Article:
refer to the particular poetic form of these psalms, in which the repeated
phrase brings the poem to its culmination- its theme.
In Perek Shira 6, the dogs say: “Come let us prostate
ourselves and bow, let us kneel before the G-D, our Maker (Psalm 95:6).” Rav Kanievsky, Shlita, comments that it
is the nature of a dog to prostrate itself before anyone who gives it
food. Such is the gratitude of the
dog towards its caregiver. We, who
are provided with every need from Hashem, have an even greater obligation to
thank G-D and bow down before Him.
Not only is Hashem our Maker, but He is also our constant Caregiver and Sustainer.
“Of Hashem’s kindness
I will sing forever, I will make Your faithfulness known to every
generation with my mouth (Psalm 89:1).” One can readily sing of G-D’s
kindnesses, for it is easy to share the good and celebrate the
positive. We have been blessed with so much kindness from Hashem that
we can sing forever. But what of the more challenging circumstances
of our lives? G-D not only graces us with His kindness, but He is our
faithful companion in our times of distress. He neither abandons nor
rejects us, but stays close so that when we turn to Him, we find Him.
It is incumbent upon us to share this very deeply personal connection
with our children, to testify to Hashem’s faithfulness to the next
generation. Through our words and by our deeds, they will be able to
forge their connection to Him and teach their children in turn.
6th of Cheshvan, October 24, 2009
kindness of Hashem is forever and ever upon those that fear Him, and
His righteousness is upon the children’s children (Psalm 103:17).”
Man’s time on this earth is short. But for the man who fears Hashem,
the reward in the World-to-Come is everlasting. The Radak teaches that
they are also rewarded in this world; the merit of the G-D fearing is
bestowed on their children’s children. Rav Hirsch explains that the
G-D- fearing achieve immortality in This World through their
descendents. The legacy they bequeath to their children is the
continuation and completion of their own Divine mission on this earth.
“Open for me the gates
of righteousness, I will enter them and thank Hashem.This is the gate
of Hashem, the righteousness shall enter through it (Psalm 118:19-20).”The psalmist begins by speaking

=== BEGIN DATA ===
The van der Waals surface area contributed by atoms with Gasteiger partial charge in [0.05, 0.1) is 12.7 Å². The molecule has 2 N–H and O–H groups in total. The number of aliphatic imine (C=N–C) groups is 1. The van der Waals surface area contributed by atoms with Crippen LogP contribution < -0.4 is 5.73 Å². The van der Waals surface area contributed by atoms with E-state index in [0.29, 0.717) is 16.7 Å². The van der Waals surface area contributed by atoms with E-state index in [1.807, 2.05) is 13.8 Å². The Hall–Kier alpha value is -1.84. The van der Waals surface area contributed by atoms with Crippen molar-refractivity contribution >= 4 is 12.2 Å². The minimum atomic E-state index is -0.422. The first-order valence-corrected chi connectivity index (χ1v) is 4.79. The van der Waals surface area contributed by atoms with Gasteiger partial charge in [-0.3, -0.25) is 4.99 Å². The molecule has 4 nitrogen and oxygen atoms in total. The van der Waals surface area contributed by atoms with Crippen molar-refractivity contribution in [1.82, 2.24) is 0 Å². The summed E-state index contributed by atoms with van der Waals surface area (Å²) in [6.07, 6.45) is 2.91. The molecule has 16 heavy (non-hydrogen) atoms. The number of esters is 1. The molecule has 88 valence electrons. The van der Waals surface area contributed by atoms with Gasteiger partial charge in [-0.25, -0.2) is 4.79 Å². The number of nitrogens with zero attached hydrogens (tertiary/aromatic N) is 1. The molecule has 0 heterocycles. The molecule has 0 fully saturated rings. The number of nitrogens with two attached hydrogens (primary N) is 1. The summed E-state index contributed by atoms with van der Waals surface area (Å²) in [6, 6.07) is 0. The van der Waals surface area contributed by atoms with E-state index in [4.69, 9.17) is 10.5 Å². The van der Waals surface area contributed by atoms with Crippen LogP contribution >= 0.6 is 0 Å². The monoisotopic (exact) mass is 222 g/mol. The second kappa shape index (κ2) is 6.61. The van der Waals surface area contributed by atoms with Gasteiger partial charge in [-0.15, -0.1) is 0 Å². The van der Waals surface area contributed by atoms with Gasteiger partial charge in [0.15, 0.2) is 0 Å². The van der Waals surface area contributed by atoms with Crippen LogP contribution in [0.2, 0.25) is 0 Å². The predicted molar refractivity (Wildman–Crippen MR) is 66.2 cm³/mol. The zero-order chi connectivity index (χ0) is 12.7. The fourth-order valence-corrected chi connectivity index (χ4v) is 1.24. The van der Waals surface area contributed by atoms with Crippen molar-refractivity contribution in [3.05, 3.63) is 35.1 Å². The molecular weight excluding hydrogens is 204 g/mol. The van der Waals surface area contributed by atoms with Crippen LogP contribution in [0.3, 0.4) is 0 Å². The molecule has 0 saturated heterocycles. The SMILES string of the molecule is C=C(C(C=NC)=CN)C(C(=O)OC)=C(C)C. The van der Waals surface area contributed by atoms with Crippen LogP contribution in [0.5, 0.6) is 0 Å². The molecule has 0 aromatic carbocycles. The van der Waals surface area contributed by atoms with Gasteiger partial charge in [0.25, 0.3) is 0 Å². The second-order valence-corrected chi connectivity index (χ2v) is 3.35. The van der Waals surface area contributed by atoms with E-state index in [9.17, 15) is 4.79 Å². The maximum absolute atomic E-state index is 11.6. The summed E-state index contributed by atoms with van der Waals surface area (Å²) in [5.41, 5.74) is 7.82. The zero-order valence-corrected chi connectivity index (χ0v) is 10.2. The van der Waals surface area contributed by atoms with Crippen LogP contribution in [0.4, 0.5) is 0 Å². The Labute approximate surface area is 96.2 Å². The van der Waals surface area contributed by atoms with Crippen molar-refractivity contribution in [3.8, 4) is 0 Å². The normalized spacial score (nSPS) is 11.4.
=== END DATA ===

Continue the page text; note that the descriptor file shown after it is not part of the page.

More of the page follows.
of“gates” in the plural, and
closes by referring to “gate” in the singular.Rav Chaim Kanievsky, Shlita, explains that there was one
gate in the Beit HaMikdash through which no one but G-D could enter.“Hashem said to me: “This gate
shall be closed; it shall not be opened, because Hashem, the G-D of Israel, has
come through it; it shall be closed (Yechezkel 44:2).”This verse teaches that in Heaven, there too exists a gate through
which only G-D is permitted to enter.
"In the day when I fear, I
will put my trust upon You! In Elokim, I will praise His word; in Elokim I
have put my trust - I will not fear; what can man do to me?"
exuberant declaration of King David's steadfast trust in HaShem reveals one of
the great secrets of faith. Mainly, the master of faith utilizes the challenges
of life to raise himself to new levels of faith and empowerment. Even if he
temporarily fears when faced with a difficult test, he immediately channels that
fear into a stronger level of trust.
In this light, King David said,
"In the day I fear, I will put my trust in You." That is, when the day brings me
to a fearful situation, I immediately "put my trust in You." Rather, then let
the fear rule over me, I rule over the fear by strengthening my faith.
Then King David said, "In Elokim I have put my trust - I will not
fear." This statement seems to contradict the first statement, in which King
David states "In the day when I fear."
Rather, King David teaches us the
dynamics of faith. "In the day when I fear" refers to a new challenge that
required him to attain a stronger level of faith. Like a weight-lifter that
strains for extra power to lift heavier weights, so too, King David, struggled
for a new dimension of trust to bear his new trial.
His fear did not
reflect a lapse of faith. Rather his fear revealed his courageous effort to
take on a new level of trust in HaShem, i.e., In the day when I fear, I will put
my trust upon You. Once he adjusted to the "heavier load" he devotedly
declared, "In Elokim I have put my trust - I WILL NOT FEAR."
Reframe your situation - and channel your fear - into a new, fresh level of
faith and trust in HaShem.